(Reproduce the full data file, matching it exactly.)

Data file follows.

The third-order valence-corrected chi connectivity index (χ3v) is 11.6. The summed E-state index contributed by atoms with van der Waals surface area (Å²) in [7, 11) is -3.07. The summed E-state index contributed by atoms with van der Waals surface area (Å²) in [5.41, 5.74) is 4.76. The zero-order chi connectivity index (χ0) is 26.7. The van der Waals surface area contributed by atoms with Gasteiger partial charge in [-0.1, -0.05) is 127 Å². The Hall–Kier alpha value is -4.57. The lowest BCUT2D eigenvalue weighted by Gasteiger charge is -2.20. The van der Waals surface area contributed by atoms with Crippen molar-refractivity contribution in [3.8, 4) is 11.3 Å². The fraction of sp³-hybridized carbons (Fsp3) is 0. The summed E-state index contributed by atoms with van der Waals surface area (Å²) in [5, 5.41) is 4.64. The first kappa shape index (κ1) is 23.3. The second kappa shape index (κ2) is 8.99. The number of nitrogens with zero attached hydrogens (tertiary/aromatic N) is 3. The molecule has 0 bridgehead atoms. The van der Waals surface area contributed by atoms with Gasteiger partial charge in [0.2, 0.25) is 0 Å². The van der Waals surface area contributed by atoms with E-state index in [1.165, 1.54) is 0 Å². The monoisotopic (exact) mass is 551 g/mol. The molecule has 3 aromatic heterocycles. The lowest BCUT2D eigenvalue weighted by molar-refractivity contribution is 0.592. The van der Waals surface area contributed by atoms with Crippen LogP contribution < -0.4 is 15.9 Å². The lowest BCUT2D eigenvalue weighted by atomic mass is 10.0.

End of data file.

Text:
The third-order valence-corrected chi connectivity index (χ3v) is 11.6. The summed E-state index contributed by atoms with van der Waals surface area (Å²) in [7, 11) is -3.07. The summed E-state index contributed by atoms with van der Waals surface area (Å²) in [5.41, 5.74) is 4.76. The zero-order chi connectivity index (χ0) is 26.7. The van der Waals surface area contributed by atoms with Gasteiger partial charge in [-0.1, -0.05) is 127 Å². The Hall–Kier alpha value is -4.57. The lowest BCUT2D eigenvalue weighted by Gasteiger charge is -2.20. The van der Waals surface area contributed by atoms with Crippen molar-refractivity contribution in [3.8, 4) is 11.3 Å². The fraction of sp³-hybridized carbons (Fsp3) is 0. The summed E-state index contributed by atoms with van der Waals surface area (Å²) in [5, 5.41) is 4.64. The first kappa shape index (κ1) is 23.3. The second kappa shape index (κ2) is 8.99. The number of nitrogens with zero attached hydrogens (tertiary/aromatic N) is 3. The molecule has 0 bridgehead atoms. The van der Waals surface area contributed by atoms with Gasteiger partial charge in [0.2, 0.25) is 0 Å². The van der Waals surface area contributed by atoms with E-state index in [1.165, 1.54) is 0 Å². The monoisotopic (exact) mass is 551 g/mol. The molecule has 3 aromatic heterocycles. The lowest BCUT2D eigenvalue weighted by molar-refractivity contribution is 0.592. The van der Waals surface area contributed by atoms with Crippen LogP contribution < -0.4 is 15.9 Å². The lowest BCUT2D eigenvalue weighted by atomic mass is 10.0.